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Probate Case Study: President Abraham Lincoln
Did Our 16th President Die With or Without a Will?

     Prior to his election as our 16th President of the United States, Abraham Lincoln had a long and distinguished career as a lawyer in private practice in Illinois handling a wide variety of cases. He was also the father of four boys (Robert Todd Lincoln, Edward Lincoln, Willie Lincoln and Tad Lincoln), devoted husband to his wife Mary Todd Lincoln and the sole income producing member of the family. Both Edward and Willie predeceased their father. One would think, under these circumstances, that the President would have executed a Will providing for the proper and orderly disposition of his assets upon death.

     President Lincoln died without a Will. His son, Robert Todd Lincoln, wrote to David Davis, Justice of the United States Supreme Court and Lincoln long time confidant, on the date of his father’s death (April 15, 1865) to: “Please come at once to Washington & take charge of my father’s affairs.” After searching for a Will and none being found, Mrs. Lincoln and her son Robert wrote to the Judge of the Sangamon County Court in Illinois asking that Letters of Administration be granted to Judge Davis.

     On June 14, 1865, Judge Davis petitioned the same Court via an affidavit of the “decease of Abraham Lincoln on or about the 14th day of April, A.D., 1865, intestate as it is said and that his Estate will probably amount to the sum of $85,000.00; that said Abraham Lincoln left at the time of his decease, Mary Lincoln, his widow, and Robert T. Lincoln and Thomas Lincoln his children.”

     In response, the County Court issued letters of administration to Judge Davis, who took an oath to “well and truly administer the estate,” and signed an administrator’s bond for $160,000.00 with Lincoln’s first law partner in private practice, John T. Stewart, serving as surety on the bond.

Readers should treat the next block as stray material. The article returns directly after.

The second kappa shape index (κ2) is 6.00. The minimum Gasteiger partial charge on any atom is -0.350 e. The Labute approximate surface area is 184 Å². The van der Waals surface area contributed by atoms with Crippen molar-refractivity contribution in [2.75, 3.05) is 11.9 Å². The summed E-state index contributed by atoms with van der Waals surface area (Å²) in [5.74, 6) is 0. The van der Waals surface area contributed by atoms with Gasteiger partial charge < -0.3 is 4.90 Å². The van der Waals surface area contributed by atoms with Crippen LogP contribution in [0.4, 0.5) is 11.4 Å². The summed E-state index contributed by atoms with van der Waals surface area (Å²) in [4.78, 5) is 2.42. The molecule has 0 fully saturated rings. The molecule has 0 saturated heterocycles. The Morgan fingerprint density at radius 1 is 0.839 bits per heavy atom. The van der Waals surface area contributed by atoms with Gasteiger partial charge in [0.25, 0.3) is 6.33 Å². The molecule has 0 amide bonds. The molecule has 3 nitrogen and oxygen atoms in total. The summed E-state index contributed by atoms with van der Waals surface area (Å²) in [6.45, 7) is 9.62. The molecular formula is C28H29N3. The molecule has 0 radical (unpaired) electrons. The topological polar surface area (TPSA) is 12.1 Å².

The law of Illinois at the time provided that Mrs. Lincoln was entitled to one-third of the personal property and a widow’s award which represented an allowance of chattels and a sum of money to allow her to maintain herself and her children for a period of one year. No record of the award is found in the estate accounting although she did receive the chattels as required.

     Davis proceeded to marshal the assets of the estate and open estate accounts to deposit all remaining unpaid salary from Mr. Lincoln’s presidency, collect outstanding debts, close various bank accounts and consolidate the amounts in one estate account. From the estate account, Judge Davis could further handle all necessary payments required to be made by the Estate. In January, 1866, the Treasurer of the United States paid Davis, as Administrator of the Estate, the amount of $847.83 representing the salary of the President for the period between April 4-15, 1865.

     Davis further gave public notice to all potential creditors through publication in Springfield, Illinois for all persons having claims against the Estate to present them for adjustment. The only claim filed was one for $11.00 to Allen N. Ford for a four year subscription to the Illinois Gazette which the President was receiving at the time of his death.

     Judge Davis further compiled an extensive and detailed accounting of is activities on behalf of the Estate including all assets, income and debts of the Estate. President Lincoln’s Estate had a net worth of $110,296.80 exclusive of his real estate holdings. This amount was divided equally among the heirs: Mary Lincoln, Robert Todd Lincoln and Thomas Lincoln. Each received $36,765.60. Judge Davis filed his report as Administrator of the Estate on November 13, 1868 just one year after distribution and the report was approved by the Court on December 11, 1868.

     In appreciation, Mary Lincoln wrote Judge Davis on November 18, 1866: “Permit me to say, that in no hands save your own, could our interests have been so advantageously placed. Please accept my grateful thanks for all your kindness to myself and my family.”

 

 

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Copyright © 2000/2011 by New Jersey Attorney, John F. Renner. All rights reserved. Any reproduction of all or any part of this document, without prior permission of John F. Renner, Esq. is expressly prohibited.